Amazon Kindle: Vulnerability allowed Amazon account takeover

Sicherheit (Pexels, allgemeine Nutzung)[German]Security researchers from Check Point have found a dangerous vulnerability in the eBook reader Amazon Kindle. Attackers could have used malicious code to take over the linked Amazon account of the device owner or read out his data. In the meantime, Amazon has closed this vulnerability with an update.


Security researchers from Check Point have discovered a serious vulnerability in Amazon's Kindle eBook reader. The popular e-book reader, many millions of the Kindle devices have probably been sold since its introduction in 2007, could be taken over by a very simple hack. Attackers would not only have been able to read all of the device's data, which includes passwords. The vulnerability would even have made it possible for attackers to gain possession of the complete Amazon account. 

Attack via PDF ebook download

According to Check Point, an attack via a contaminated eBook (PDF file) would have become possible. The attackers can hide their malware or a payload in such an eBook and offer the whole thing for download. Anyone who then downloads and opens the download on the device unintentionally activates the malicious code, which takes over the Kindle device via the security hole and locks the user's screen. From then on, the attackers have full access to the device and can use it to take over the linked Amazon account.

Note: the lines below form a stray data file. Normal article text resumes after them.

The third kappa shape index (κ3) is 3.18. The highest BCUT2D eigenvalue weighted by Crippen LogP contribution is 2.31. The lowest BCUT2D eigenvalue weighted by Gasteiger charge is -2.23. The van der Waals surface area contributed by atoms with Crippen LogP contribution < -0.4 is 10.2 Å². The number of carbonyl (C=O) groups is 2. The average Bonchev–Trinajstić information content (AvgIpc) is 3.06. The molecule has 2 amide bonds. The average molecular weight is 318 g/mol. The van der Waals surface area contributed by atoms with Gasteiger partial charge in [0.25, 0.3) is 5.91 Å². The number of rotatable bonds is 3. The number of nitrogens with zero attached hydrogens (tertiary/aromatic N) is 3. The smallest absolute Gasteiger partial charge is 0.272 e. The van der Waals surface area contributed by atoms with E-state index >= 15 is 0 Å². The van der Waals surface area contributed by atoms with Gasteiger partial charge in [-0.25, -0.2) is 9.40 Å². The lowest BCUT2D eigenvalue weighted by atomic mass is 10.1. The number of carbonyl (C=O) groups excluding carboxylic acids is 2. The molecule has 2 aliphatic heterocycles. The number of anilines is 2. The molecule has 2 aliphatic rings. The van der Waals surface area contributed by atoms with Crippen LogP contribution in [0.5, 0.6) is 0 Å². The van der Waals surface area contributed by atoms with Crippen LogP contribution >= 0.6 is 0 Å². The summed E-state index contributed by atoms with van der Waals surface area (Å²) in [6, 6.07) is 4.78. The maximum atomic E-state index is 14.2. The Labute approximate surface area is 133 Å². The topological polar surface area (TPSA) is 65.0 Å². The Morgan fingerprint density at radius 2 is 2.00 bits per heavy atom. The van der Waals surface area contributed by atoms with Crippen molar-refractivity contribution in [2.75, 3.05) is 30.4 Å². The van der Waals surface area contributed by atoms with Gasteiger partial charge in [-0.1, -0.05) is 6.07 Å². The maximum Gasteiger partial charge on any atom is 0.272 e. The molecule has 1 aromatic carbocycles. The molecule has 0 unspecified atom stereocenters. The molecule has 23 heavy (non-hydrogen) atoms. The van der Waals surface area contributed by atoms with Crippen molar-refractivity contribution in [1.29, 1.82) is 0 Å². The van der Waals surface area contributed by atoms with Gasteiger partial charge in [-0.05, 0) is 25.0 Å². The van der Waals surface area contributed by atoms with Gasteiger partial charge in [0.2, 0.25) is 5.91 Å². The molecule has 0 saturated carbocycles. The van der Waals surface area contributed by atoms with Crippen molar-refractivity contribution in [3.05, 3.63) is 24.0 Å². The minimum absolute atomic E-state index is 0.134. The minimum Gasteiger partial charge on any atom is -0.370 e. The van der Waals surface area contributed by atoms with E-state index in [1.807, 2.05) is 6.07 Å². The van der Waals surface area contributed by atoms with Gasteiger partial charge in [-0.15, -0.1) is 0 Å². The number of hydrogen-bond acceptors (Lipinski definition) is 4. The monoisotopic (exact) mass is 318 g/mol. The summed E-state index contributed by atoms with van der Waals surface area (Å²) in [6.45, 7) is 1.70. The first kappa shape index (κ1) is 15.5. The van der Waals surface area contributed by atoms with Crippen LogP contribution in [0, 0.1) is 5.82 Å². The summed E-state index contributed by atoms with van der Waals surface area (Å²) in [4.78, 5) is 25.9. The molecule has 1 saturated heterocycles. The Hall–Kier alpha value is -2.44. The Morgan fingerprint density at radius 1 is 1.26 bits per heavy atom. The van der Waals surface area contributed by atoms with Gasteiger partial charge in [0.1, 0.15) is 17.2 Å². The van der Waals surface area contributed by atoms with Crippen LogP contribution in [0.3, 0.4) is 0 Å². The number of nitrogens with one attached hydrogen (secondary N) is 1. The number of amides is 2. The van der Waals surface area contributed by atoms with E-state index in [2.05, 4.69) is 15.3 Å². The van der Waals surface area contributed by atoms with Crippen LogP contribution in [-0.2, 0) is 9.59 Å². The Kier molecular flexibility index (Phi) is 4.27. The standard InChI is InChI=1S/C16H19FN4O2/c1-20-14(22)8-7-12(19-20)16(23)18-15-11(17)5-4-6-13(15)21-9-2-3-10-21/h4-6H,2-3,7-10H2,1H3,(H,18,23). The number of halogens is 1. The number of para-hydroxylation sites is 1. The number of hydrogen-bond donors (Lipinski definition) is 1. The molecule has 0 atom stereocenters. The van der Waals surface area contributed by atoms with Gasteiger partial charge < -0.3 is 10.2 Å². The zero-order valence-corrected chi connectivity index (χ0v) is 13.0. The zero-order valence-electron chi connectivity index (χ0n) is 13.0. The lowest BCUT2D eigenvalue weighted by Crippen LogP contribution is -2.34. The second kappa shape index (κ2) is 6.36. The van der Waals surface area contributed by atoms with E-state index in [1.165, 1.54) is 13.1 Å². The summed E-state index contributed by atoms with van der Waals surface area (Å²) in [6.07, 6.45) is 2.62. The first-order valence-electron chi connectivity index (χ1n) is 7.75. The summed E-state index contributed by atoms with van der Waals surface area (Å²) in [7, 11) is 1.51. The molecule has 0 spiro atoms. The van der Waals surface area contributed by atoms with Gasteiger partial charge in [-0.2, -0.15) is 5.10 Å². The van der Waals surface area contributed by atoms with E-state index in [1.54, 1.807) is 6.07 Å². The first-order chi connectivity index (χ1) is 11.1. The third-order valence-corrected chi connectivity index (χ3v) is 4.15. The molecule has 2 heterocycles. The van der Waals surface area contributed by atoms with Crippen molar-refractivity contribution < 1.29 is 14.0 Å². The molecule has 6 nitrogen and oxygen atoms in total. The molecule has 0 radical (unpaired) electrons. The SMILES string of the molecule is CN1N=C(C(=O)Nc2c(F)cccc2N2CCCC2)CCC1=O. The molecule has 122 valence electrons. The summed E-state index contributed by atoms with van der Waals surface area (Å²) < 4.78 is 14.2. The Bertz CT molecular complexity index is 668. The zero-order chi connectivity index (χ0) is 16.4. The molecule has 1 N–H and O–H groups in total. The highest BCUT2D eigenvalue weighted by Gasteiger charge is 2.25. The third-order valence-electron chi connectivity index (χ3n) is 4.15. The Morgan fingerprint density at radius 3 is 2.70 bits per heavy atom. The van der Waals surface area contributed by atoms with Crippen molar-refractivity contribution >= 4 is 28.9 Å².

Only two-factor authentication can help against the latter. What is particularly perfidious about this attack is that, since it involves books, the language and content of the contaminated pseudo merchandise can be used to select the victims very well, for example by origin or age.

Amazon has closed the vulnerability

Amazon was informed by Check Point and has closed the gap in the meantime. The update 5.13.5 from April 2021 is automatically installed when an Internet connection is established. Check Point is also showcasing the vulnerability it found at the Def-Con trade show in Las Vegas and has created a short video demonstrating the hack. All details about the Amazon Kindle vulnerability can be read in this blog post.

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